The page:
Here is a compelling infographic about e-waste. What happens to all those cell phones and…
E-waste refers to all forms of electrical and electronic equipment (EEE) going into landfills as waste. While e-waste is a general term for various categories of the same it covers all the major elements inclusive of computers, TVs, mobile phones, electronic toys, white goods (washing machines, fridges, dryers, etc), kettles, toasters, stereo systems and the like. As such, it can be understood to cover any electronic item that either ran of circuitry or with batteries.
The amount of e-waste has been growing exponentially every year. This coincides with our modern lifestyle inclining more towards technology and technology derived goods and the rise of information and communication needs. To put some glaring statistics into focus:
- 2% of America’s landfill constitutes toxic e-waste
- 80-85% of electronic items are finally discarded to contribute to landfills
- Our world generates more than 50 million metric tons of e-waste every year
- Only 12.5% of e-waste gets recycled
- E-waste generated in America every year constitutes more than $60 million in gold and silver
The Good thing
Every 1 million of recycled e-waste constitute 33 lbs of palladium, 75 lbs of gold, 772 lbs of silver and 35,274 lbs of copper and several other precious elements. Recycling e-waste can bring back considerable amount of resource and cost advantages associated with reduced mining, processing and production. One would be surprised to note that a mobile phone contains more than 50 elements including special metals like antimony, indium and cobalt. The lithium ion battery used in most smart gadgets today can contain over 3.5 grams of cobalt.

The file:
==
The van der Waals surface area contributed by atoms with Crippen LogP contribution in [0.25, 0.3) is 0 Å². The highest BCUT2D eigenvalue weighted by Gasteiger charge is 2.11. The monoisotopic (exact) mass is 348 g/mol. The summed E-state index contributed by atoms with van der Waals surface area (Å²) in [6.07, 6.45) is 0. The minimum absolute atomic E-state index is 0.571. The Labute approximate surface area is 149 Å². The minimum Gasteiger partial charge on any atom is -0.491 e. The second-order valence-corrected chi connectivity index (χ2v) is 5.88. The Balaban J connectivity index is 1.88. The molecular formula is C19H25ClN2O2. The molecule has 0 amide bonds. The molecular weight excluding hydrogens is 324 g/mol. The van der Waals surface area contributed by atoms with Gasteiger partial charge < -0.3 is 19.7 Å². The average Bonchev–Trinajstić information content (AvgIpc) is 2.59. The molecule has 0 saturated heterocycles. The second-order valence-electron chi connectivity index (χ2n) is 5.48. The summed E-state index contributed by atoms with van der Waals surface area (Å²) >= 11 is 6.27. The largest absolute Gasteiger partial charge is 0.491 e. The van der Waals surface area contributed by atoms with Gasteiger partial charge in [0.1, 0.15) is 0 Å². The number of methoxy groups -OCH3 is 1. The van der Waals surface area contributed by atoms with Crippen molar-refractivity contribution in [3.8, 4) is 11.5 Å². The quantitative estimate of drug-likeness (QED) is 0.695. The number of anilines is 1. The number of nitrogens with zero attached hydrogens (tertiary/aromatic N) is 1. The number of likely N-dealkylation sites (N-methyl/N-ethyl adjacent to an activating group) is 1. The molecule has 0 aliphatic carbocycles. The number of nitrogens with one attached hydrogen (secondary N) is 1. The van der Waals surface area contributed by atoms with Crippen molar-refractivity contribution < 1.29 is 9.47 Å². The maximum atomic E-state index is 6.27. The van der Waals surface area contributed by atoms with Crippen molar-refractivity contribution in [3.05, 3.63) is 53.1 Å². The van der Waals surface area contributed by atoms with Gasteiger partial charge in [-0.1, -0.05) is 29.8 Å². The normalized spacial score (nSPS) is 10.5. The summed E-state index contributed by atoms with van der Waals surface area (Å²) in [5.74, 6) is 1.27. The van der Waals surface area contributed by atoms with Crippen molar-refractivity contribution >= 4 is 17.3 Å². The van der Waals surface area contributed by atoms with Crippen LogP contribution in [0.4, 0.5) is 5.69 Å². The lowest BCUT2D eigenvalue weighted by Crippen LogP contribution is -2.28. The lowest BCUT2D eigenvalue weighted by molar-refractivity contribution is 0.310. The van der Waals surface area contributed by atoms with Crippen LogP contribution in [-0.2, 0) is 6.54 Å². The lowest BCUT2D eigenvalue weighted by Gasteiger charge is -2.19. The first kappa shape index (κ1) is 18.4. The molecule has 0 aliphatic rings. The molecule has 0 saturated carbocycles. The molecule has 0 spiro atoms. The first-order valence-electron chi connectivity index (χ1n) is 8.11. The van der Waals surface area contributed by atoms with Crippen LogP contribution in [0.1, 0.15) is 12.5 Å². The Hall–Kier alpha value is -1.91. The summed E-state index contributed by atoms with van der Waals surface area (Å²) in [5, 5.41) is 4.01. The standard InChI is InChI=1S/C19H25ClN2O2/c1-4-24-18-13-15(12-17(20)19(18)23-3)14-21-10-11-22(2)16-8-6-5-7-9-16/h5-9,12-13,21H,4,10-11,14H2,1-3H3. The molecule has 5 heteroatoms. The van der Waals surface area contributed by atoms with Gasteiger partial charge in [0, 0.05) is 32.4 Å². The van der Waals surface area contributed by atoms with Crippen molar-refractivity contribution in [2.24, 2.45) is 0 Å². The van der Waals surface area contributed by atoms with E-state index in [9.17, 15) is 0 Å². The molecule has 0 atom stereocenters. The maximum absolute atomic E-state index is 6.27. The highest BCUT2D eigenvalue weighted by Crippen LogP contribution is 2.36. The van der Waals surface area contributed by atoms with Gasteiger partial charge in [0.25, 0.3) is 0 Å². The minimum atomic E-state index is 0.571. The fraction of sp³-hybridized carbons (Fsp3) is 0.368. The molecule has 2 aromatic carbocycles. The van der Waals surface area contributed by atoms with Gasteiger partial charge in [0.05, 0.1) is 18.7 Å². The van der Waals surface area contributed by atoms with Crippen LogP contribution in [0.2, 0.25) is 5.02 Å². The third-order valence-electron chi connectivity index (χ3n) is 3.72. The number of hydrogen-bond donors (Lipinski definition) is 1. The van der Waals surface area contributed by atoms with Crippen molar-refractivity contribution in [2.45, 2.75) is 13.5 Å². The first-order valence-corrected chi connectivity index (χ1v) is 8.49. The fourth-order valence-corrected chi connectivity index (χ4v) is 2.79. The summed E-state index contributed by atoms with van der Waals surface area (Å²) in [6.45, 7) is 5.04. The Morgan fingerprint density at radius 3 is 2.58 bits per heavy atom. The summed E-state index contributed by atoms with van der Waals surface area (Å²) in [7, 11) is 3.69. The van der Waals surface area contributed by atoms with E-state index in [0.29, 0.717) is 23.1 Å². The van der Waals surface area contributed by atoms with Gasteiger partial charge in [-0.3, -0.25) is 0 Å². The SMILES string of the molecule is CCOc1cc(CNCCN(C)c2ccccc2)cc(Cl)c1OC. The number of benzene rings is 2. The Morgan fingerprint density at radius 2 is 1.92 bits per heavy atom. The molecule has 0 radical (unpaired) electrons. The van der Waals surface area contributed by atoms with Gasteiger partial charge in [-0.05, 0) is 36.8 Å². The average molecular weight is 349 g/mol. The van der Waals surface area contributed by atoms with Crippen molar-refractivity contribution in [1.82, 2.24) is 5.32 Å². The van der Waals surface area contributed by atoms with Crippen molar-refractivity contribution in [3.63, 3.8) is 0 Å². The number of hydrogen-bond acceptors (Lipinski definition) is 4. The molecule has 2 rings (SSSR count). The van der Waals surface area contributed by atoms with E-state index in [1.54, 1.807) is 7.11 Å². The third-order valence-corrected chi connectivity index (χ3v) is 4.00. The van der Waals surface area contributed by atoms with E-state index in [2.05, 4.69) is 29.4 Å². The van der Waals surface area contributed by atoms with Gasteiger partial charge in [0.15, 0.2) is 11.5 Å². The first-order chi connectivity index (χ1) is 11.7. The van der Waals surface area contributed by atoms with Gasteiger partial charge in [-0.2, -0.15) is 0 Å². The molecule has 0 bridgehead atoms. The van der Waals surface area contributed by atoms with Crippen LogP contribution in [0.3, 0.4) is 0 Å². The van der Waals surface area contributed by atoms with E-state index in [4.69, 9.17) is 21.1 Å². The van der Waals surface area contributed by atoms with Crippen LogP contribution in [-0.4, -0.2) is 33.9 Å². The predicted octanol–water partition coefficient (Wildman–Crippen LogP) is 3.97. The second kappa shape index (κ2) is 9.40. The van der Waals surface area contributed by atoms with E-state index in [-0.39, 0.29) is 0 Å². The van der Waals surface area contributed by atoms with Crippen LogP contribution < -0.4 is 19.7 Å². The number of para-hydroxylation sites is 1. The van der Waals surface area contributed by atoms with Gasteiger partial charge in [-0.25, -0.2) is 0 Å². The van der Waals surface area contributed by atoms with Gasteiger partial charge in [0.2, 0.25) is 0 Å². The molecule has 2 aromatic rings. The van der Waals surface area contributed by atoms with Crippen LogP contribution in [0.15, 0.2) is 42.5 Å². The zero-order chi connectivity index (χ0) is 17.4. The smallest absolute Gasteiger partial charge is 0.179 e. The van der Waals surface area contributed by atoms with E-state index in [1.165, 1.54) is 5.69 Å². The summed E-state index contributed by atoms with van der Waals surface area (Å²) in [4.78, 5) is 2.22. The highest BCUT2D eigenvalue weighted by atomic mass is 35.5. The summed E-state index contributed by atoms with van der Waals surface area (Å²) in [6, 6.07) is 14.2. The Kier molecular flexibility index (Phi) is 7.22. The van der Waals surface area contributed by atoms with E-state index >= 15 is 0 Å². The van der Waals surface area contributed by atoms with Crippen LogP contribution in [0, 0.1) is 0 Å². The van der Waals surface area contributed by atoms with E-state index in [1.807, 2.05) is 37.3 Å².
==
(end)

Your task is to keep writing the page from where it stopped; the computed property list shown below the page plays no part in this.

The Bad thing
While e-waste can help recycle and reduce mining, as already said, the world is able to recycle on about 25% of it. These precious and rare metals can simultaneously be highly toxic and added to the earth as landfill can give rise to fatal damages. Toxicity of the soil is extended to toxicity of our rivers and even the air. This gives rise to insurmountable pollution. One should understand that e-waste is completely non-biodegradable and finally enters the human body after passing through our food chain.
With the current rate of EEE disposal, it is expected that the volume of e-waste will reach 93.5 million tons by the year 2016. Over 41.5 million tons was generated in 2011 and it has risen to 70 million tons in only 3 years. With this rate of increase, we are soon going to have large stretches of inhabitable land and polluted/unsuitable living environment.
The Ugly thing
When we say that e-waste has been growing each year and making our environment polluted, it only means that we are turning our planet into an inhabitable one. This is a problem of global concern and gives rise to a complicated chain of undesirable events. E-waste has been proved to have severe impact on thyroid functioning, adverse neonatal conditions, temperamental changes, cancer, decreased functioning of lung, tissue damage and more. E-waste also contributes to growing abortions, premature births, still births and decreased birth length and birth weight. People exposed to e-waste are also expected to have DNA damage, the very basic of life and behavior.
Today, the whole world is fighting to reduce e-waste. The more developed countries are in more risk of growing e-waste and a solution needs to be arrived at soon.
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